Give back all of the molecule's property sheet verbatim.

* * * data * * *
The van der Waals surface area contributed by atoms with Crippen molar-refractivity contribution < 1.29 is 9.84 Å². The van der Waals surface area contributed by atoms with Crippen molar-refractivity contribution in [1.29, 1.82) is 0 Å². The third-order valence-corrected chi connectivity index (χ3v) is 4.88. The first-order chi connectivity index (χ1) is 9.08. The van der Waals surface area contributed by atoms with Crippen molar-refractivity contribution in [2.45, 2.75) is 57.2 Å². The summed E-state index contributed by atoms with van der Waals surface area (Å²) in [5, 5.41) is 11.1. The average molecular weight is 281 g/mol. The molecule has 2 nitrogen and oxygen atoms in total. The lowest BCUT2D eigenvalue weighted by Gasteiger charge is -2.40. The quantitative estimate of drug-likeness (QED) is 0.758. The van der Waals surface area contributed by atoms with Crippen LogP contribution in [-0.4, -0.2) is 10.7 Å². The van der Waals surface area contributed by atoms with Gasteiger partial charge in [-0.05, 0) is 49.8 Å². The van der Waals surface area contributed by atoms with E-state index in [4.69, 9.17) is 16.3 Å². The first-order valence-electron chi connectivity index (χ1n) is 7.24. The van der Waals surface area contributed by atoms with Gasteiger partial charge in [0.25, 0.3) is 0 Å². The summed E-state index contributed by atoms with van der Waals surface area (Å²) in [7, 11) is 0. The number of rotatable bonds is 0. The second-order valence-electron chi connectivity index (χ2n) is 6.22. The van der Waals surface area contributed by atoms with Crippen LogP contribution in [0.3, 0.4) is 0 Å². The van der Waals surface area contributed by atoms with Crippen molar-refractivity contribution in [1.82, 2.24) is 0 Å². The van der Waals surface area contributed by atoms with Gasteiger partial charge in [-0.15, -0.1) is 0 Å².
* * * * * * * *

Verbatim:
The van der Waals surface area contributed by atoms with Crippen molar-refractivity contribution < 1.29 is 9.84 Å². The van der Waals surface area contributed by atoms with Crippen molar-refractivity contribution in [1.29, 1.82) is 0 Å². The third-order valence-corrected chi connectivity index (χ3v) is 4.88. The first-order chi connectivity index (χ1) is 9.08. The van der Waals surface area contributed by atoms with Crippen molar-refractivity contribution in [2.45, 2.75) is 57.2 Å². The summed E-state index contributed by atoms with van der Waals surface area (Å²) in [5, 5.41) is 11.1. The average molecular weight is 281 g/mol. The molecule has 2 nitrogen and oxygen atoms in total. The lowest BCUT2D eigenvalue weighted by Gasteiger charge is -2.40. The quantitative estimate of drug-likeness (QED) is 0.758. The van der Waals surface area contributed by atoms with Crippen LogP contribution in [-0.4, -0.2) is 10.7 Å². The van der Waals surface area contributed by atoms with Gasteiger partial charge in [-0.05, 0) is 49.8 Å². The van der Waals surface area contributed by atoms with E-state index in [4.69, 9.17) is 16.3 Å². The first-order valence-electron chi connectivity index (χ1n) is 7.24. The van der Waals surface area contributed by atoms with Gasteiger partial charge in [0.25, 0.3) is 0 Å². The summed E-state index contributed by atoms with van der Waals surface area (Å²) in [7, 11) is 0. The number of rotatable bonds is 0. The second-order valence-electron chi connectivity index (χ2n) is 6.22. The van der Waals surface area contributed by atoms with Crippen LogP contribution in [0.3, 0.4) is 0 Å². The van der Waals surface area contributed by atoms with Crippen molar-refractivity contribution in [1.82, 2.24) is 0 Å². The van der Waals surface area contributed by atoms with Gasteiger partial charge in [-0.15, -0.1) is 0 Å².